Kristin Frinkley

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The speed at which shear waves propagate in tissue can be used to quantify the shear modulus of the tissue. As many groups have shown, shear waves can be generated within tissues using focused, impulsive, acoustic radiation force excitations, and the resulting displacement response can be ultrasonically tracked through time. The goals of the work herein are(More)
Many groups are studying acoustic radiation force-based imaging modalities to determine the mechanical properties of tissue. Acoustic Radiation Force Impulse (ARFI) imaging is one of these modalities that uses standard diagnostic ultrasound scanners to generate localized, impulsive, acoustic radiation force in tissue. This radiation force generates tissue(More)
The evaluation of lesions in the gastrointestinal (GI) tract using ultrasound can suffer from poor contrast between healthy and diseased tissue. Acoustic Radiation Force Impulse (ARFI) imaging provides information about the mechanical properties of tissue using brief, high-intensity, focused ultrasound to generate radiation force and ultrasonic(More)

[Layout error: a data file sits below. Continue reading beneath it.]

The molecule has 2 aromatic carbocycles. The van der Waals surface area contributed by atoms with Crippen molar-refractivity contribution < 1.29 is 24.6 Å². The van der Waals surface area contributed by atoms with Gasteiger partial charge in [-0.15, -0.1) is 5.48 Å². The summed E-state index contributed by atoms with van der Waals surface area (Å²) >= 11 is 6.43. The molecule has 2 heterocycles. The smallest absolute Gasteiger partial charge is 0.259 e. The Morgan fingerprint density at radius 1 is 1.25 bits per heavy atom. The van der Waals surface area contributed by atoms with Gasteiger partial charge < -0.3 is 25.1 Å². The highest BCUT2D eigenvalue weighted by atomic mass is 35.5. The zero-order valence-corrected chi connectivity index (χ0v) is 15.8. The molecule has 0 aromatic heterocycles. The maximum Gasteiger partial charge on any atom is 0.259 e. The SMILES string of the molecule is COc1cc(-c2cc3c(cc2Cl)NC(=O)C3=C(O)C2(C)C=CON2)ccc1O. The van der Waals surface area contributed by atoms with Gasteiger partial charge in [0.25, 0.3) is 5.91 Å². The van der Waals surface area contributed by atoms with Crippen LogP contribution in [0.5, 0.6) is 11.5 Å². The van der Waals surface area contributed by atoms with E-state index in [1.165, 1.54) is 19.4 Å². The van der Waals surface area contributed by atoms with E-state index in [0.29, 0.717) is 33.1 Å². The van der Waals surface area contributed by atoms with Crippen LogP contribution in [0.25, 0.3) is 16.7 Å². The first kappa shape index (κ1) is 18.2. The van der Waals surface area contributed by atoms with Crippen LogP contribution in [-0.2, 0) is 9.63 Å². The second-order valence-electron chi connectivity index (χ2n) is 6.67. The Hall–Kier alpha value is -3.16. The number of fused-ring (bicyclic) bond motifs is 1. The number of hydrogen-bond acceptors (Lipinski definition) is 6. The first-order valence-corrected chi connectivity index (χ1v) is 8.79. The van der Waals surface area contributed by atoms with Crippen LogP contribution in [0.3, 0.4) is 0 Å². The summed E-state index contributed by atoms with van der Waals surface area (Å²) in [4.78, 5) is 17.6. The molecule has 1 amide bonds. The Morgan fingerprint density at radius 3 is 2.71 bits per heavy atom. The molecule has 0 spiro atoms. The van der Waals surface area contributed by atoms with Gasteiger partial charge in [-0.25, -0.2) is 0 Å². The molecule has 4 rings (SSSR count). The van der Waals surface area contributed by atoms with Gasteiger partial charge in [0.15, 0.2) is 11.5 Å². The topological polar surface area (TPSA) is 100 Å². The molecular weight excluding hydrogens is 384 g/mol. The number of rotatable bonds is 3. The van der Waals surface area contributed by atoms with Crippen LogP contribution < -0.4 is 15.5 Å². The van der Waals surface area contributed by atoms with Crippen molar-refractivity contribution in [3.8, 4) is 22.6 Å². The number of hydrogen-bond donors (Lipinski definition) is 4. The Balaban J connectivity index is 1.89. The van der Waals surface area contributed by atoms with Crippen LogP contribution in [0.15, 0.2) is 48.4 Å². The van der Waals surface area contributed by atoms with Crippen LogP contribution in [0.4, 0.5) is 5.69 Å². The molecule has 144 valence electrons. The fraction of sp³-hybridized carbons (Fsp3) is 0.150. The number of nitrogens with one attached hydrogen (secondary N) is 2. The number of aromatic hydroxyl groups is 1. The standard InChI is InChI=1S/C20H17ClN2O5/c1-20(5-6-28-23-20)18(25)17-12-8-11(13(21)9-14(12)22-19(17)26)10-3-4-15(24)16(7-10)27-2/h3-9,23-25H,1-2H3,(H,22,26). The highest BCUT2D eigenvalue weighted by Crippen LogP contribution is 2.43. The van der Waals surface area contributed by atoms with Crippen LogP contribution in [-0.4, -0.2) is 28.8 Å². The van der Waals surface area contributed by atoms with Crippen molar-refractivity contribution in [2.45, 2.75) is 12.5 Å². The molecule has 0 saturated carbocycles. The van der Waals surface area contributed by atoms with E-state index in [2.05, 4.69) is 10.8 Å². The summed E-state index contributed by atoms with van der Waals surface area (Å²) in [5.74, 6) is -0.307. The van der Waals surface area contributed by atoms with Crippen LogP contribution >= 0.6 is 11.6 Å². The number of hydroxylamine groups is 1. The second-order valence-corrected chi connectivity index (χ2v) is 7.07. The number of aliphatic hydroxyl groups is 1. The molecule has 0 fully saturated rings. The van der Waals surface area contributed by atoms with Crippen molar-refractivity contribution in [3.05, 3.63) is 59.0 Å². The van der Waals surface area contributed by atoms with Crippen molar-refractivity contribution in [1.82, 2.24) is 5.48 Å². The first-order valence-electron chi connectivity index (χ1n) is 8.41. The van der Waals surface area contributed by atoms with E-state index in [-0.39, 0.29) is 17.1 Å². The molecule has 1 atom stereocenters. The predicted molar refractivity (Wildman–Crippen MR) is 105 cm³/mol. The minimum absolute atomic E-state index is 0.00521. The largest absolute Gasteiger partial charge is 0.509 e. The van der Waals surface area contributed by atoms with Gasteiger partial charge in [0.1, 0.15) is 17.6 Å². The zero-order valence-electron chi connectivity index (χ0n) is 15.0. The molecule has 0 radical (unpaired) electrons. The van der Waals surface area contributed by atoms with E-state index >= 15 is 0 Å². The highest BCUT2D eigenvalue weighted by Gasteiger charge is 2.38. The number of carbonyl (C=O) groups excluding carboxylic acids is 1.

Acoustic Radiation Force Impulse (ARFI) imaging utilizes brief, high energy, focused acoustic pulses to generate radiation force in tissue, and ultrasonic correlation-based methods to detect the resulting tissue displacements in order to image the relative mechanical properties of tissue. The magnitude and spatial extent of the applied force is dependent(More)
A new method to characterize a material's attenuation using acoustic radiation force is proposed. Comparison of displacement magnitudes generated in a homogeneous material by acoustic radiation force excitations can be used to estimate the material's attenuation when the excitations are applied over a range of focal depths while maintaining a constant(More)
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